Tenco is one of New Zealand’s largest exporters of forest products. We have built to this position since 1991 when the company was set up to export lumber to growing Asian export markets. Experience and reputation count; from small beginnings Tenco has become the largest independent exporter of New Zealand lumber and New Zealand’s 4th largest log exporter. Tenco has a regular shipping program of their own log vessels and in combination with these and other ships currently calls at 7 New Zealand ports (5 North Island and 2 South Island).
Tenco buys standing forests. Tenco currently has a number of forests which they purchased at harvestable age to log over a number of years for export and domestic markets. Tenco also regularly buys smaller tracts of forest to harvest immediately or immature forests to hold until harvest time. Tenco is interested in broadening the base of owners from whom it purchases forests and stands of trees. A deal with Tenco is a certain transaction. The owner and Tenco will agree on a value of the tree crop and then Tenco will pay this amount to the owner either in a lump sum amount or on rate per volume unit out-turn from the forest depending on the nature of the tree crop.
Tenco knows there are a lot of farmers who have trees that are close or ready to harvest and will be asking themselves how they should proceed with the sale of their trees. For some farmers the kind of certain transaction with money in the bank could well be appealing. Tenco is actively interested in buying harvestable forests or trees from areas including all the North Island (except the Gisborne and East Coast districts) and Nelson & Marlborough in the South Island .
If you own a forest in this area (16 years and older) and are ready to enter into this kind of agreement Tenco is interested to develop something with you.
Please contact: Josh.Bannan@tenco.co.nz
Work: +64 7 357 5356 Mobile: +64 21 921 595 www.tenco.co.nz
NZFFA Press Release 16 May 2011.
Specialty timbers penalised for radiata pines shortcomings
Specialty timber species are being severely penalised in pursuit of an acceptable strength standard for radiata pine timber.
Radiata pine and Douglas fir comprise most of the structural timber used in buildings, but other timber species with special attributes (such as natural durability and strength) have been shut out from the building code as a result of revising
The interests of both specialty timber growers and sawmillers have been spurned by a standards committee dominated by radiata industry representatives bent on protecting pines market image and the Department of Building and Housing who have decreed that all timber in buildings is to be verified by a third party audit. The result has been the introduction of a quality control system designed for only larger sawmills processing radiata pine and Douglas fir. All other options have been removed for consumers who want to use other timber species for design solutions provided in NZS 3604 Timber Framed Buildings. No longer can people choose untreated timber such as macrocarpa for structural applications in their buildings. Growers and sawmillers who have dedicated years of hard work to produce a quality timber product have been summarily and unnecessarily dismissed from the market.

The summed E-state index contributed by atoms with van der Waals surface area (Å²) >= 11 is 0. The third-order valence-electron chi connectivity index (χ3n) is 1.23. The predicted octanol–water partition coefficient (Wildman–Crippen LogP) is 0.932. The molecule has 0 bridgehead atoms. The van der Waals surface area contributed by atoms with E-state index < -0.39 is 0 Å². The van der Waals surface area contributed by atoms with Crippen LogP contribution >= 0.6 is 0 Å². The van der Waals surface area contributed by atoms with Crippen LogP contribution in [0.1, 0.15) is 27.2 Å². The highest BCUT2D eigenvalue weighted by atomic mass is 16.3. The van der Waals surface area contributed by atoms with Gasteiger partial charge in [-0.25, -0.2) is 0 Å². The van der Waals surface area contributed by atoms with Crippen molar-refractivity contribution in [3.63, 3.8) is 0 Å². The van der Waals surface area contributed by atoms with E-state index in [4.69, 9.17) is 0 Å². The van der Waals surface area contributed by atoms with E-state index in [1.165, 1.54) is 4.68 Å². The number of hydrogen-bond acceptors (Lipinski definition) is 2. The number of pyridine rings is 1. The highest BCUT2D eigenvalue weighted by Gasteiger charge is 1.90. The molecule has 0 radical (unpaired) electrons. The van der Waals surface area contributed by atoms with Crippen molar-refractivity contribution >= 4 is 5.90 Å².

Radiata pine's strength and stiffness properties are highly variable
- All the structural boards from a utilisation study of 25 year old eucalypts
Sawing and grade recovery of 25-year-oldEucalyptus fastigata, E. globoidea, E. muelleriana and E. pilularis Trevor G. Jones, Ruth M. McConnochie, Tony Shelbourne, and Charlie B. Low. New Zealand Journal of Forestry Science 40 (2010) 19-31 were found to be equivalent to SG 10 and above based on MoE values. Thus visually graded structural eucalypt could conservatively be allocated SG 10 without any further need for verification.
- Studies have shown that cypresses are well known for reliable timber properties
Cypress timber does not vary muchin density between trees or within a single tree. In contrast to radiata pine, there is only a slight increase in density with distance from the pith. Cypress timber is moderately stiff and strong - almost on a par with New Zealand-grown Douglas fir, so it is suitable as a framing timber. Source: Forestry Insights , regardless of growth conditions and should be allowed as visually graded SG 6 for timber framing without further verification.
This would more than meet the requirements for building integrity behind NZS 3604:2011. Because visual defects affecting strength would be obvious in any product, a producer statement would be sufficient to assure consumers that product was fit for purpose.
The requirements for verification of timber under NZS 3622:2004 are completely unreasonable for operations producing limited volumes of specialty timbers. In addition, verification is impossible for larger structural beams thus eliminating these from structural use in New Zealand. To impose such rules is both unwarranted technically and impractical for them to implement.
Alternatives need to be provided so specialty timbers can be used for design solutions provided in NZS 3604 Timber Framed Buildings. Growers and sawmillers of New Zealand's specialty timbers should not be penalised for radiata pine's shortcomings.
Contact: Dean Satchell (09)4075525 (021)2357554